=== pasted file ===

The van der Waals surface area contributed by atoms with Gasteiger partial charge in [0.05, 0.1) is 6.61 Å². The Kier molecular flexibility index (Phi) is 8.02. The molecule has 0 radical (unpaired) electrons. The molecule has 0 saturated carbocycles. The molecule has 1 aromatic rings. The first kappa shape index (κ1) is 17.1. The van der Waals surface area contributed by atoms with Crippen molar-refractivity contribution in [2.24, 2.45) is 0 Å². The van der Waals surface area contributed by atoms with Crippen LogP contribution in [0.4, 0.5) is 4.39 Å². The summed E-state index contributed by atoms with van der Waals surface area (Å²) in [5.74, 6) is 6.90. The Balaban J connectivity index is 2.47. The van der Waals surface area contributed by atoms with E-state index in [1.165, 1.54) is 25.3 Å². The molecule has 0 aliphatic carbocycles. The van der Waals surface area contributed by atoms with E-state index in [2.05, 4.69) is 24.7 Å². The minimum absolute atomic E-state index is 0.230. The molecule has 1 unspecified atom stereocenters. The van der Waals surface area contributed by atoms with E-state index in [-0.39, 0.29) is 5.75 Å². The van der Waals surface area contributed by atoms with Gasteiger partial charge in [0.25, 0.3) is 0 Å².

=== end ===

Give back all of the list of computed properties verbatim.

The van der Waals surface area contributed by atoms with Gasteiger partial charge in [0.05, 0.1) is 6.61 Å². The Kier molecular flexibility index (Phi) is 8.02. The molecule has 0 radical (unpaired) electrons. The molecule has 0 saturated carbocycles. The molecule has 1 aromatic rings. The first kappa shape index (κ1) is 17.1. The van der Waals surface area contributed by atoms with Crippen molar-refractivity contribution in [2.24, 2.45) is 0 Å². The van der Waals surface area contributed by atoms with Crippen LogP contribution in [0.4, 0.5) is 4.39 Å². The summed E-state index contributed by atoms with van der Waals surface area (Å²) in [5.74, 6) is 6.90. The Balaban J connectivity index is 2.47. The van der Waals surface area contributed by atoms with E-state index in [1.165, 1.54) is 25.3 Å². The molecule has 0 aliphatic carbocycles. The van der Waals surface area contributed by atoms with E-state index in [2.05, 4.69) is 24.7 Å². The minimum absolute atomic E-state index is 0.230. The molecule has 1 unspecified atom stereocenters. The van der Waals surface area contributed by atoms with E-state index in [-0.39, 0.29) is 5.75 Å². The van der Waals surface area contributed by atoms with Gasteiger partial charge in [0.25, 0.3) is 0 Å².